Committed to exploiting the sonorous and interpretive possibilities of contemporary flute voice, fostering challenging musical collaborations in varying ensemble instrumentation and performer roster, leading educational master classes and workshops, and commissioning new works, Gobbetti-Hoffman has coordinated acclaimed performances for such leading concert venues as New York's Weill Recital Hall at Carnegie Hall, Cooper Union and Merkin Hall

While a tenured musician and board director for the Buffalo Philharmonic Orchestra, Gobbetti-Hoffman was a member of its Artistic Advisory Committee; a cofounding artist of the Beaufluvian Players and co-founder for New & Used Music and the Niagara Frontier Flute Association. She also has served as teaching artist for The Western New York Institute for the Arts-in-Education, board director for Young Audiences of Western New York, Inc., and eclectic program host for the classical music radio station WNED-FM.

Quartet-in-residence at the world-renowned Cleveland Institute of Music since 1988, the Cavani String Quartet has been described by The Washington Post as "completely engrossing, powerful and elegant," leaving an impression wherever it goes, from a kindergarten classroom during a "whirlwind residency" in the Midwest to New York City's Carnegie Hall.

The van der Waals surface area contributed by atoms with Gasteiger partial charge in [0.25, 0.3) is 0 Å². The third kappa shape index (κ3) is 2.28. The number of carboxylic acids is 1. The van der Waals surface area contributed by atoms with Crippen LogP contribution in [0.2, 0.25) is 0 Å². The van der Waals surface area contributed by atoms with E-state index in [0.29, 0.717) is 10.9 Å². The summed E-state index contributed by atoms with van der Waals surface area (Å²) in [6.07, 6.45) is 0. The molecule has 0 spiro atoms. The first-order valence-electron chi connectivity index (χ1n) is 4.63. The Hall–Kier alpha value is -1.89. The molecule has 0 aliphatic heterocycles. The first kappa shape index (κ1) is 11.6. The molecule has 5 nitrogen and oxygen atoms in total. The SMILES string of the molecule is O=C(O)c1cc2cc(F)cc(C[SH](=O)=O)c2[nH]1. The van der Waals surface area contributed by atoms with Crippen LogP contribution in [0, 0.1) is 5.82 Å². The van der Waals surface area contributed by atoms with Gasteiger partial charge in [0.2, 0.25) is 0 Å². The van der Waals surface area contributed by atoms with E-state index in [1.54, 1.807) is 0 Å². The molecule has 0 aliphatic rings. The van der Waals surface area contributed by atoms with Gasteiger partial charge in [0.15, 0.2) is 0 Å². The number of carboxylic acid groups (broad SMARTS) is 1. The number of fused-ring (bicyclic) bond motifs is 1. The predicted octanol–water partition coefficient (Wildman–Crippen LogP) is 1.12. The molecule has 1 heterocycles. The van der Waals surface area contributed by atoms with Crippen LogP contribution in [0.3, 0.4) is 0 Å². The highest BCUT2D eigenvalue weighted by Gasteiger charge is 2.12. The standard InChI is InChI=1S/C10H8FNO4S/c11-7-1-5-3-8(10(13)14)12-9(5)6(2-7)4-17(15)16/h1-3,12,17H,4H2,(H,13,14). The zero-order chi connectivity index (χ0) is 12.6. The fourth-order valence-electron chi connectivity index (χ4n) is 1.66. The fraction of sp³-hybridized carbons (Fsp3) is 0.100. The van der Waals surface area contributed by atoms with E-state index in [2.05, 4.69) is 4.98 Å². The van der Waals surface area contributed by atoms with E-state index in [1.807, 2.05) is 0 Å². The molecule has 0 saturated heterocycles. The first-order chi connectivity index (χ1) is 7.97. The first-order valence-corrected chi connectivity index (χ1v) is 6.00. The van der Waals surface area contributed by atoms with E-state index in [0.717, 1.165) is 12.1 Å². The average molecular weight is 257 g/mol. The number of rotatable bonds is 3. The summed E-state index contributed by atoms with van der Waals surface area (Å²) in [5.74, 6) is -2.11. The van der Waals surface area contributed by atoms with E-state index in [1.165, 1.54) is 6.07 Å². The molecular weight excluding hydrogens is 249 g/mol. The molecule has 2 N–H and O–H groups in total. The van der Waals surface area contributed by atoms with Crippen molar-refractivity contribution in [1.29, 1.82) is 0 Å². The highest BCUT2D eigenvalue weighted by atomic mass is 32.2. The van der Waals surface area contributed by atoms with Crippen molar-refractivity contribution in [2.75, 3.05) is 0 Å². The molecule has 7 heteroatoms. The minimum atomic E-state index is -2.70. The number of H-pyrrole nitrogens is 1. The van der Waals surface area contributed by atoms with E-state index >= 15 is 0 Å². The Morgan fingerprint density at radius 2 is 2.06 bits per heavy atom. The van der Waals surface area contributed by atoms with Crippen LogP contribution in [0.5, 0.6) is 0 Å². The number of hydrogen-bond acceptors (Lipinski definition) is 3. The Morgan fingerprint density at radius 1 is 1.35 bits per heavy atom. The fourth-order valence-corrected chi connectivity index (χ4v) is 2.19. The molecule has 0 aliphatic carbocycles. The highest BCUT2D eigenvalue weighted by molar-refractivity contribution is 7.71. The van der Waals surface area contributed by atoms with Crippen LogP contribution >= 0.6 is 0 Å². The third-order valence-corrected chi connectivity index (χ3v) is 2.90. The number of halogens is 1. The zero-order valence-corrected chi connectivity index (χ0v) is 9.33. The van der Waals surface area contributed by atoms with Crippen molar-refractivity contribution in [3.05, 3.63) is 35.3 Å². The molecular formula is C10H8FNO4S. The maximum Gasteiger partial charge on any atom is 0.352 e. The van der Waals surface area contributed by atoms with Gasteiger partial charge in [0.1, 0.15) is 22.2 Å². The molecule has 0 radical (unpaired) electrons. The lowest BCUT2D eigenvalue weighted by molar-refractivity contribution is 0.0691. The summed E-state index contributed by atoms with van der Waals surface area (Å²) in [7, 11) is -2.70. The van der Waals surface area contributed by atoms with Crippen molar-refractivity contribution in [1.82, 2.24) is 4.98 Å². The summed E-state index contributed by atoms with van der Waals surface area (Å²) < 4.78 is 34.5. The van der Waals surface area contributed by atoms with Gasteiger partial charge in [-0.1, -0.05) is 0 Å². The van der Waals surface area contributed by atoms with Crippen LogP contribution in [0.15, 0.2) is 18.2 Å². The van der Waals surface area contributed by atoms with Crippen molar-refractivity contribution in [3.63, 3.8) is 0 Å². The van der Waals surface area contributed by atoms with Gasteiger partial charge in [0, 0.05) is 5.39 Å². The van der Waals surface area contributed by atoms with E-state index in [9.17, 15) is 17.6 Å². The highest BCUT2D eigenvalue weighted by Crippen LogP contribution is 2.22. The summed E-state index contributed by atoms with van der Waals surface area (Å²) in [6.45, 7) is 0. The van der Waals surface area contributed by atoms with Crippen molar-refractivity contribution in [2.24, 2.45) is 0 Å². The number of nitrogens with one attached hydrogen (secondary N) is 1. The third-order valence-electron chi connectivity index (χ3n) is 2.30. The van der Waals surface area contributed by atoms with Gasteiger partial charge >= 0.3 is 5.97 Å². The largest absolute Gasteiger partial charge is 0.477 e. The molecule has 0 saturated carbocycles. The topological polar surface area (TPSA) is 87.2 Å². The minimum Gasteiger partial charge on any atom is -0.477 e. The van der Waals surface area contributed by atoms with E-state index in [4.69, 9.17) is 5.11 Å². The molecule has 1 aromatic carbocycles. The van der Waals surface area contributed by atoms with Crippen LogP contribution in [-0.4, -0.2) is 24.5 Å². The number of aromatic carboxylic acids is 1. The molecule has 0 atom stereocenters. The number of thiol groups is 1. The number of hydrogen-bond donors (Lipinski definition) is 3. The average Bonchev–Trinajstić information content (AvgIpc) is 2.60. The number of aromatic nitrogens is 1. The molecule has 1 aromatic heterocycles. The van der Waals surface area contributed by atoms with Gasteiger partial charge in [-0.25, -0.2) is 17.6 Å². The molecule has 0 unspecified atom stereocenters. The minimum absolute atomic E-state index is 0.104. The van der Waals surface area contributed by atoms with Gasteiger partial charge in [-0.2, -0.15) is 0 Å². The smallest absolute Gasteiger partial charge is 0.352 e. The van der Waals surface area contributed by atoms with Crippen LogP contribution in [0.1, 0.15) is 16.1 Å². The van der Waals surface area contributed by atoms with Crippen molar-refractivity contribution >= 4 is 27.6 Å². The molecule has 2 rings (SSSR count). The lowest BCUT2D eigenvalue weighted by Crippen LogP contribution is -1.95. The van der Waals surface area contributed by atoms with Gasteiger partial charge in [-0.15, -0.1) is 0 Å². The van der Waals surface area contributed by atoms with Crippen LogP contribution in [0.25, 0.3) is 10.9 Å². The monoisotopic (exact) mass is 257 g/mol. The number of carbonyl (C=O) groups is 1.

The group will perform the fourth concert in the Slee/Beethoven String Quartet Cycle at 8 p.m. Feb. 12 in Lippes Concert Hall. Members of the quartet, who are well-known for their outstanding outreach activities, also will present a master class at 1 p.m. Feb. 12 in Baird Recital Hall, North Campus. The master class is free and open to the public.

In addition to receiving the prestigious Naumburg Chamber Music Award in 1989, the Cavani Quartet has been a top prizewinner in numerous competitions, including the Coleman, Fischoff, Banff International and Cleveland Quartet competitions. Since its New York debut in 1987, the ensemble has performed regularly in major series and festivals throughout North America and Europe.

At the Cleveland Institute, the quartet has developed the Apprentice Quartet Program, Intensive Quartet Seminar and New Quartet Project for students devoted to the serious study of chamber music. Nationally recognized as pioneers in arts-in-education, the Cavani Quartet is sought after by universities and communities for its ability to cultivate community partnerships. The quartet has developed creative outreach programs for a wide variety of settings and for audiences of all ages, including a series of children's concerts for the Chamber Music Society of Lincoln Center.

The quartet also has collaborated with artists across disciplines to create programs that unite poetry, painting, theatre and dance with the string-quartet medium.

Tickets for Paul Jacobs and the Cavani String Quartet are $12 for general admission, $9 for UB faculty/staff/alumni, senior citizens and WNED members with a card, and $5 for students. Tickets for the Baird Trio and Cheryl Gobbetti-Hoffman are $5; UB students showing a valid ID are admitted free of charge.

Tickets for all Department of Music concerts can be obtained at the Slee Hall box office from 9 a.m. to 5 p.m. Monday through Friday, at the Center for the Arts box office from 10 a.m. to 6 p.m. Monday through Friday, and at all Ticketmaster locations.